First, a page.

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Old September 29th, 2016, 03:46 PM   #1898
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Old October 1st, 2016, 12:14 PM   #1899
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JR Central Annual Report 2016

From April 2015 to March 2016 (FY2015) JR Central income 1,175.2 billion yen (+ 4.3%) for tickets in its Shinkansen trains, there were 162.87 million passengers (+ 3.5%) and 52,166 million passengers-kilometers (+ 4.1% ); with an average journey of 320 km and an average income of 7,210 yen per passenger (€ 63.52) and 22.53 yen per passenger-km (19.85 cents €).
Rolling stock: 133 trains (28 trains 700C series, and 80 N-700 25 N-700A). In FY2020 will be 80 N-700 51 N-700A.
Source: Annual Report 2016

There is something I do not understand. On page 43 of the Annual Report 2016 puts the Shinkansen rolling stock traveled 981 million km, which is divided by 133 trains an average of 7.38 million km each train, which would be 20,153 km daily, for which it would take almost 100 hours. Something is wrong.
It is also true that says: Conventional Lines, but on page 36 of the Annual Report 2015 (and in 2014) there is an identical graph (except that it says not: Conventional Lines) with the same amounts for Shinkansen.


As all trains have 1,323 seats it is that the offer would be 1,297,863 million seats-kilometers, since demand was 52,166 million passengers-kilometers would be an average utilization (passengers-kilometers / seats-kilometers, which was I wanted to find out) 4%; the average throughout the Shinkansen was of 59.27% in 2012 (source: Performance and efficiency of high-speed rail systems) so, It should be like that by my count, 981 million km should be divided between 15: about 85 million km. Either that, or is that the calculator has gone to my head, which is most likely.

By comparison with other FY2015 data, JR East income 578.213 billion yen (+ 10.9%) for tickets in its Shinkansen trains, there were 22,848 million passengers-kilometers (+ 9.2%); with a median income of 25.31 yen per passenger-km (22.30 cents €).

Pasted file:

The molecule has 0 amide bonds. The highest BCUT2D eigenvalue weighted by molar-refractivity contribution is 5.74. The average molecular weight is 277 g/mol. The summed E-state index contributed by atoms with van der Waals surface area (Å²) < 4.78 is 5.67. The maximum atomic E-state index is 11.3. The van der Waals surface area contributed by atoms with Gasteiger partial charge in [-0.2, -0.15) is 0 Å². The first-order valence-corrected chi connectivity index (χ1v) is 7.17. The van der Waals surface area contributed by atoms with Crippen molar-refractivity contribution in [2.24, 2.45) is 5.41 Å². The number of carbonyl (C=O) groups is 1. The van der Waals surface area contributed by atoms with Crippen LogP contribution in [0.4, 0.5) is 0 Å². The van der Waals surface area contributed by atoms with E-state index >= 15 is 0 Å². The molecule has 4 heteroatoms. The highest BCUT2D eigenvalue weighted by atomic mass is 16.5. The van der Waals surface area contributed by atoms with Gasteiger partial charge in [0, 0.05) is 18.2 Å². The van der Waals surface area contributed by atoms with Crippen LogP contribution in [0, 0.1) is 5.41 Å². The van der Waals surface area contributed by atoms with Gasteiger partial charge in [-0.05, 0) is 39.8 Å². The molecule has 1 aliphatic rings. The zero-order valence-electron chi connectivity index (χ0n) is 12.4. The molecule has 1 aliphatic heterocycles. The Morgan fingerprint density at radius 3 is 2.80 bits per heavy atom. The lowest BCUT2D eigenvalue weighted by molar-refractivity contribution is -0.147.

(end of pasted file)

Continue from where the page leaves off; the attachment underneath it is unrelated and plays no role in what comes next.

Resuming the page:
Passengers on the Shinkansen trains:
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Old October 1st, 2016, 07:05 PM   #1900
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Originally Posted by luacstjh98 View Post
Speaking of double deck Shinkansen EMUs -

I remember the 0 series and 100 series had double-decker cars. Is it possible we could see TGV Duplex or E4-like sets, or would they be too dangerous to run with the tilting operations on the Tokaido?
The 0 and 100 Series Shinkansen trainsets--which had a top speed of only 230 km/h on certain stretches of the San'yō Shinkansen line--had bi-level restaurant cars on many trainsets during the 1960's all the way to the late 1980's. Those restaurant cars were eliminated when the 300 Series Shinkansen with the 270 km/h top speed arrived in the early 1990's, the time when the Nozomi limited-stop train service between Tokyo and Hakata (Fukuoka) became started.

Indeed, JR East plans to phase out the E4 bi-level Shinkansen trainsets now running on the Jōetsu Shinkansen line over the next few years, replaced by E2's displaced off the Tōhoku Shinkansen line and possibly some E5's.